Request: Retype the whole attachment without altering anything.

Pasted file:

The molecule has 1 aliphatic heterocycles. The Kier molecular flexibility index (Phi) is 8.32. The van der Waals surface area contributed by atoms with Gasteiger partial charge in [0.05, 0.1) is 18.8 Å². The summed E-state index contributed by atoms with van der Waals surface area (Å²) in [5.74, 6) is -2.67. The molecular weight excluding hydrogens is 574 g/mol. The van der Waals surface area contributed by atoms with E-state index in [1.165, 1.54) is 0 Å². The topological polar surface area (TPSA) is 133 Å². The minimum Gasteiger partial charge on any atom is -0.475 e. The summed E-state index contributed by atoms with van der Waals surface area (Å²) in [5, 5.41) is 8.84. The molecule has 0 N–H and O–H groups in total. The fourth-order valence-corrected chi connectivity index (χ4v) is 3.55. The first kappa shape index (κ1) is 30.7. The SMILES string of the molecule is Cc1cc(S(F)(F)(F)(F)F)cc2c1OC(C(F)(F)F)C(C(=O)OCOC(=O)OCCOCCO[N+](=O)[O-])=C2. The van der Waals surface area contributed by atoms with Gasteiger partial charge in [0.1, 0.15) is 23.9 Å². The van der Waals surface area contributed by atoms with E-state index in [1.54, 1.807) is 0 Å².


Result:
The molecule has 1 aliphatic heterocycles. The Kier molecular flexibility index (Phi) is 8.32. The van der Waals surface area contributed by atoms with Gasteiger partial charge in [0.05, 0.1) is 18.8 Å². The summed E-state index contributed by atoms with van der Waals surface area (Å²) in [5.74, 6) is -2.67. The molecular weight excluding hydrogens is 574 g/mol. The van der Waals surface area contributed by atoms with E-state index in [1.165, 1.54) is 0 Å². The topological polar surface area (TPSA) is 133 Å². The minimum Gasteiger partial charge on any atom is -0.475 e. The summed E-state index contributed by atoms with van der Waals surface area (Å²) in [5, 5.41) is 8.84. The molecule has 0 N–H and O–H groups in total. The fourth-order valence-corrected chi connectivity index (χ4v) is 3.55. The first kappa shape index (κ1) is 30.7. The SMILES string of the molecule is Cc1cc(S(F)(F)(F)(F)F)cc2c1OC(C(F)(F)F)C(C(=O)OCOC(=O)OCCOCCO[N+](=O)[O-])=C2. The van der Waals surface area contributed by atoms with Gasteiger partial charge in [0.1, 0.15) is 23.9 Å². The van der Waals surface area contributed by atoms with E-state index in [1.54, 1.807) is 0 Å².